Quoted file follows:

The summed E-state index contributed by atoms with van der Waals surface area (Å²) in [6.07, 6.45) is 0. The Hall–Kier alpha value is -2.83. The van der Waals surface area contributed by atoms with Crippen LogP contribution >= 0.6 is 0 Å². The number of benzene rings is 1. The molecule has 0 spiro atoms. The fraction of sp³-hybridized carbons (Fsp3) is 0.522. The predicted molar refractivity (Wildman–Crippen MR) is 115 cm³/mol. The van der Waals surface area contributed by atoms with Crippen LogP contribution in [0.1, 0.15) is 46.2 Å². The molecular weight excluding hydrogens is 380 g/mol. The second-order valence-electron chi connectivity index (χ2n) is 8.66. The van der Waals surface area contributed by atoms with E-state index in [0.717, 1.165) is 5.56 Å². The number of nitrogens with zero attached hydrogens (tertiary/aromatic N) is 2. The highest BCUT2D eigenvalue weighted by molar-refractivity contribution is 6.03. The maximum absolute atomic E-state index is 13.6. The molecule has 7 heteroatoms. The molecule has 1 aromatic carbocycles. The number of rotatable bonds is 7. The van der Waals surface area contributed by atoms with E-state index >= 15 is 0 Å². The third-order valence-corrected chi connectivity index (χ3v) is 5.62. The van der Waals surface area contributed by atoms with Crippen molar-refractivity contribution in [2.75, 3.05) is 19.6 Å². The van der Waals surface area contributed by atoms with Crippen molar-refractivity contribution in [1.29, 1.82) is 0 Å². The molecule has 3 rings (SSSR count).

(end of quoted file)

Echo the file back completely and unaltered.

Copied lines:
The summed E-state index contributed by atoms with van der Waals surface area (Å²) in [6.07, 6.45) is 0. The Hall–Kier alpha value is -2.83. The van der Waals surface area contributed by atoms with Crippen LogP contribution >= 0.6 is 0 Å². The number of benzene rings is 1. The molecule has 0 spiro atoms. The fraction of sp³-hybridized carbons (Fsp3) is 0.522. The predicted molar refractivity (Wildman–Crippen MR) is 115 cm³/mol. The van der Waals surface area contributed by atoms with Crippen LogP contribution in [0.1, 0.15) is 46.2 Å². The molecular weight excluding hydrogens is 380 g/mol. The second-order valence-electron chi connectivity index (χ2n) is 8.66. The van der Waals surface area contributed by atoms with E-state index in [0.717, 1.165) is 5.56 Å². The number of nitrogens with zero attached hydrogens (tertiary/aromatic N) is 2. The highest BCUT2D eigenvalue weighted by molar-refractivity contribution is 6.03. The maximum absolute atomic E-state index is 13.6. The molecule has 7 heteroatoms. The molecule has 1 aromatic carbocycles. The number of rotatable bonds is 7. The van der Waals surface area contributed by atoms with E-state index >= 15 is 0 Å². The third-order valence-corrected chi connectivity index (χ3v) is 5.62. The van der Waals surface area contributed by atoms with Crippen molar-refractivity contribution in [2.75, 3.05) is 19.6 Å². The van der Waals surface area contributed by atoms with Crippen molar-refractivity contribution in [1.29, 1.82) is 0 Å². The molecule has 3 rings (SSSR count).